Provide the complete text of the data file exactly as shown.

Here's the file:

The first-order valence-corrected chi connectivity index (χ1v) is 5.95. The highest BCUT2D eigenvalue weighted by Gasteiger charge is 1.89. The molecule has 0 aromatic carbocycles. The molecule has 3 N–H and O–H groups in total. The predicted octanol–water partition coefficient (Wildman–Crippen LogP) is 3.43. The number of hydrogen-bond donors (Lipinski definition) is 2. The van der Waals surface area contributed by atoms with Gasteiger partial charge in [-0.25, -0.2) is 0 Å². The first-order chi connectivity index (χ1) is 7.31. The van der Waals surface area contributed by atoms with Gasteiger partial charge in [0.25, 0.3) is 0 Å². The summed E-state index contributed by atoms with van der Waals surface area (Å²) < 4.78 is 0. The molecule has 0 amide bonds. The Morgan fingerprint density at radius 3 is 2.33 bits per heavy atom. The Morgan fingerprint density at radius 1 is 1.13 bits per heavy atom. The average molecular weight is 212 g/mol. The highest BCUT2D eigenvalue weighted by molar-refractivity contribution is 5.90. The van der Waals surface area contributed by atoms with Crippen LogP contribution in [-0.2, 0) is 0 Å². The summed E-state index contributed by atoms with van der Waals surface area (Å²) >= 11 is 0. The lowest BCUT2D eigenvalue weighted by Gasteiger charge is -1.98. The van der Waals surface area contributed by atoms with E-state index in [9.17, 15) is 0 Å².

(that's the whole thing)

The first-order valence-corrected chi connectivity index (χ1v) is 5.95. The highest BCUT2D eigenvalue weighted by Gasteiger charge is 1.89. The molecule has 0 aromatic carbocycles. The molecule has 3 N–H and O–H groups in total. The predicted octanol–water partition coefficient (Wildman–Crippen LogP) is 3.43. The number of hydrogen-bond donors (Lipinski definition) is 2. The van der Waals surface area contributed by atoms with Gasteiger partial charge in [-0.25, -0.2) is 0 Å². The first-order chi connectivity index (χ1) is 7.31. The van der Waals surface area contributed by atoms with Gasteiger partial charge in [0.25, 0.3) is 0 Å². The summed E-state index contributed by atoms with van der Waals surface area (Å²) < 4.78 is 0. The molecule has 0 amide bonds. The Morgan fingerprint density at radius 3 is 2.33 bits per heavy atom. The Morgan fingerprint density at radius 1 is 1.13 bits per heavy atom. The average molecular weight is 212 g/mol. The highest BCUT2D eigenvalue weighted by molar-refractivity contribution is 5.90. The van der Waals surface area contributed by atoms with Crippen LogP contribution in [-0.2, 0) is 0 Å². The summed E-state index contributed by atoms with van der Waals surface area (Å²) >= 11 is 0. The lowest BCUT2D eigenvalue weighted by Gasteiger charge is -1.98. The van der Waals surface area contributed by atoms with E-state index in [9.17, 15) is 0 Å².